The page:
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On Sept. 2, the University of Michigan hosted the first of a series of meetings of the Michigan Independent Citizens Redistricting Commission (MICRC) held at college campuses around the state. These meetings are intended to offer a space for Michigan residents to voice their perspectives on the state’s ongoing nonpartisan redistricting process.

MICRC was first instituted in 2018 following the approval of Proposal 2 by Michigan voters. The proposal took the power of redistricting away from the state legislature and placed it in the hands of an independent commission, which now has the authority from the Michigan Constitution to redraw congressional and state legislative districts. This redistricting cycle is the first in Michigan to be led by an independent commission, and many other states have already instituted similar commissions to lead nonpartisan redistricting.

Proposal 2 was intended to reduce gerrymandering in Michigan, something that historically prevented Michiganders from being accurately represented in Congress and the state legislature. It is commendable that Michigan voters in 2018 recognized that the quality of our democracy would improve if a nonpartisan entity was in control of redistricting. But even though Michigan took this major step toward ending gerrymandering, many other states still allow their state legislatures to control congressional redistricting.

Gerrymandering aims to divide voters in a way that favors the party in charge. It does this in two ways: Legislators either pack the opposing party’s supporters into as few districts as possible or divide them into many districts to prevent them from gaining a majority in those districts. While there are general guidelines for redistricting — including compactness, preservation of communities’ boundaries and contiguity — states often ignore these guidelines when redistricting.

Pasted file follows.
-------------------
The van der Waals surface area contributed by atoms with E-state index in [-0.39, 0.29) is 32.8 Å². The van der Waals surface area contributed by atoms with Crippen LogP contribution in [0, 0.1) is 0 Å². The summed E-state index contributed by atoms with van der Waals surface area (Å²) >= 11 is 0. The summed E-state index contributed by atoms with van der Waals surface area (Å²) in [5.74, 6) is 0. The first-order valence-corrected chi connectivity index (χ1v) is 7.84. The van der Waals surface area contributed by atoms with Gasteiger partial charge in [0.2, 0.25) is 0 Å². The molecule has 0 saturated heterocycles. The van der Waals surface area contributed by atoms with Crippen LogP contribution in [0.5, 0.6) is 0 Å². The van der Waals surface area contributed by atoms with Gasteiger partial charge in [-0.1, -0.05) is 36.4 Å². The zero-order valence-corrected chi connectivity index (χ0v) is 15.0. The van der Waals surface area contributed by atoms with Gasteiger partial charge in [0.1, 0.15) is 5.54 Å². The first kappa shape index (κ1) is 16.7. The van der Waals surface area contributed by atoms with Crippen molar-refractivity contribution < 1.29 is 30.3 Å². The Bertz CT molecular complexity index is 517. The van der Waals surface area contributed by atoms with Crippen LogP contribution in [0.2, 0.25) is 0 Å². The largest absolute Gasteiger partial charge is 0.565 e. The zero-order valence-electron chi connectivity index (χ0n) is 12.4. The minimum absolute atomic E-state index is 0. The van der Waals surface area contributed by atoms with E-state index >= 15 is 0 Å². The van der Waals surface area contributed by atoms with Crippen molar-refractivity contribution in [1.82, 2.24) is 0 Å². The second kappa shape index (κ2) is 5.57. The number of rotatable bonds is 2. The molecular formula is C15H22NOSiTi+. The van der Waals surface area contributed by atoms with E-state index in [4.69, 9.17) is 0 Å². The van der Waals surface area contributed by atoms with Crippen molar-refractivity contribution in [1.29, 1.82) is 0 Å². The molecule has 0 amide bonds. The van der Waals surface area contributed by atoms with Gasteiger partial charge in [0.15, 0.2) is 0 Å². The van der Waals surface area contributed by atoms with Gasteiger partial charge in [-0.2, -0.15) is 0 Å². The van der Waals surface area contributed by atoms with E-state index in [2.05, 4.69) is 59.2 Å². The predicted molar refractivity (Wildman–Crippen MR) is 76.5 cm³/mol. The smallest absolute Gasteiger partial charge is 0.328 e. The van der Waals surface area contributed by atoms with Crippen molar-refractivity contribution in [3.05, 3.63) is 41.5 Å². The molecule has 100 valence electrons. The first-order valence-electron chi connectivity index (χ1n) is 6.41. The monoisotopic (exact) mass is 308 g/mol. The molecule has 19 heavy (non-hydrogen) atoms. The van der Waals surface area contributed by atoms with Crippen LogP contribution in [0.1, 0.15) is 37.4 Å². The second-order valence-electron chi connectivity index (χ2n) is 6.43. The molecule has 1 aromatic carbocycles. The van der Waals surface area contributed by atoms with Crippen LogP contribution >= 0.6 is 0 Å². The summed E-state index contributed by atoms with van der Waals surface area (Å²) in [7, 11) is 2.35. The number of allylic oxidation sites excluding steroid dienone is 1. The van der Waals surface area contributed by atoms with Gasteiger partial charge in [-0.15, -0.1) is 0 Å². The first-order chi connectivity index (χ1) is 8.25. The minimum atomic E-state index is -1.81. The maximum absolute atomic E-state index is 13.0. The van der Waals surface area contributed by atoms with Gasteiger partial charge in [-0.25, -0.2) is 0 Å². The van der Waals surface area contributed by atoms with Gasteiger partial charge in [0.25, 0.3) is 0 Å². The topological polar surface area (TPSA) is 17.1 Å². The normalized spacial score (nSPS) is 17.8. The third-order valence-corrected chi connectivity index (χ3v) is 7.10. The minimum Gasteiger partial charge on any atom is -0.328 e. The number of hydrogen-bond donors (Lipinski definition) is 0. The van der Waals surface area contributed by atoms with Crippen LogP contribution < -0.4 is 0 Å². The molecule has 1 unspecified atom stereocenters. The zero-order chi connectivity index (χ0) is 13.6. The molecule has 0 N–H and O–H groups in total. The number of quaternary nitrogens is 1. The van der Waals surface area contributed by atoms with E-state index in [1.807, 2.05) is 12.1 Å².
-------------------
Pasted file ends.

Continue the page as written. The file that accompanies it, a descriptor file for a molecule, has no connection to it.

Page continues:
This can lead to oddly shaped districts, such as Maryland’s third congressional district, which a federal judge said was “reminiscent of a broken-winged pterodactyl.” Some of these obscenely gerrymandered districts led to lawsuits that forced states to draw new maps prior to mandatory redistricting after the 2020 census.

It is understandable why partisan state legislatures gerrymander; parties want to give themselves the best possible chance to win seats, and legislators who draw these maps want to protect themselves and their seats as well. But this partisan practice gravely harms democracy in the United States. Any steps taken to intentionally prevent voters from having their voices heard in government is an insult to democracy.

It is important to note that gerrymandering is not a partisan issue — both parties do it. Currently, two of the most gerrymandered states in the U.S. are Maryland and North Carolina, whose legislatures were respectively controlled by Democrats and Republicans, in 2011. Both states intentionally gerrymandered for their party’s gain, causing each party to gain additional seats in their states relative to the vote share of each party. North Carolina was so badly gerrymandered that in 2017 the U.S. Supreme Court ordered the state to draw new districts in 2017.

There are two ways to prevent partisan bodies from drawing district lines. One is for the federal government to ban gerrymandering through legislation. The For the People Act, or H.R.1, attempts to do just that; but, it will likely fail to pass in the Senate. The Supreme Court could also act, but recently “ruled that lawsuits over partisan gerrymandering raise a political question that is beyond the reach of the federal courts,” according to The Hill.

This leaves the decision to the states, which is far less promising. A federal law or Supreme Court decision would force every state to comply rather than leaving it to state lawmakers or asking citizens to organize ballot initiatives. There is little incentive for lawmakers to ban gerrymandering themselves. But it must be done to ensure American elections accurately represent the voice of the people.

However, eliminating gerrymandering would not solve the whole problem. Because Democrats are tightly packed in cities large and small, and Republicans tend to be more spread out, it is difficult to draw districts that adequately reflect the vote share in states. 

While ending gerrymandering would not completely eliminate the problems in our democracy, it must be done to ensure as equal representation as possible at the state and federal levels. The current system in many states, in which partisan legislatures draw the maps of their own districts, encourages politicians to play dirty. A mandate to end gerrymandering, either from the state or federal level, would allow Americans to be fairly represented and would allow their voices to be heard.

Lydia Storella is an Opinion Columnist and can be reached at